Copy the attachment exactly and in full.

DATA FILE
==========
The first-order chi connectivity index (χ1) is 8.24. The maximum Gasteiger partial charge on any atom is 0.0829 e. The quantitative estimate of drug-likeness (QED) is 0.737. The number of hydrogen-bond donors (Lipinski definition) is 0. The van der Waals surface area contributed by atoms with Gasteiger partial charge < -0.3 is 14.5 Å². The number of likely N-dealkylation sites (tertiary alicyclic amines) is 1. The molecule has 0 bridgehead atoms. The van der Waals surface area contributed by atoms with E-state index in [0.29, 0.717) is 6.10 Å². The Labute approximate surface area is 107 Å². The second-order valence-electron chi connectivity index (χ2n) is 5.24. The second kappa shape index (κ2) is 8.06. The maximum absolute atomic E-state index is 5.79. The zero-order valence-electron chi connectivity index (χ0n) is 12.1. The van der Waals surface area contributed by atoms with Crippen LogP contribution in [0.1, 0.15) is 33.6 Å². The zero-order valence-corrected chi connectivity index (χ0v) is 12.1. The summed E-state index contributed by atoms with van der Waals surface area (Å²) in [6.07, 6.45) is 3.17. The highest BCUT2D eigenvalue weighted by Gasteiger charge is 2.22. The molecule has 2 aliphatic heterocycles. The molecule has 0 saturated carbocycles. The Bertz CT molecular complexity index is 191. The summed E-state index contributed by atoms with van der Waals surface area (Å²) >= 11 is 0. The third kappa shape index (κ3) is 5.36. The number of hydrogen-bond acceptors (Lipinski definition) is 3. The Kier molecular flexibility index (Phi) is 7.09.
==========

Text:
The first-order chi connectivity index (χ1) is 8.24. The maximum Gasteiger partial charge on any atom is 0.0829 e. The quantitative estimate of drug-likeness (QED) is 0.737. The number of hydrogen-bond donors (Lipinski definition) is 0. The van der Waals surface area contributed by atoms with Gasteiger partial charge < -0.3 is 14.5 Å². The number of likely N-dealkylation sites (tertiary alicyclic amines) is 1. The molecule has 0 bridgehead atoms. The van der Waals surface area contributed by atoms with E-state index in [0.29, 0.717) is 6.10 Å². The Labute approximate surface area is 107 Å². The second-order valence-electron chi connectivity index (χ2n) is 5.24. The second kappa shape index (κ2) is 8.06. The maximum absolute atomic E-state index is 5.79. The zero-order valence-electron chi connectivity index (χ0n) is 12.1. The van der Waals surface area contributed by atoms with Crippen LogP contribution in [0.1, 0.15) is 33.6 Å². The zero-order valence-corrected chi connectivity index (χ0v) is 12.1. The summed E-state index contributed by atoms with van der Waals surface area (Å²) in [6.07, 6.45) is 3.17. The highest BCUT2D eigenvalue weighted by Gasteiger charge is 2.22. The molecule has 2 aliphatic heterocycles. The molecule has 0 saturated carbocycles. The Bertz CT molecular complexity index is 191. The summed E-state index contributed by atoms with van der Waals surface area (Å²) >= 11 is 0. The third kappa shape index (κ3) is 5.36. The number of hydrogen-bond acceptors (Lipinski definition) is 3. The Kier molecular flexibility index (Phi) is 7.09.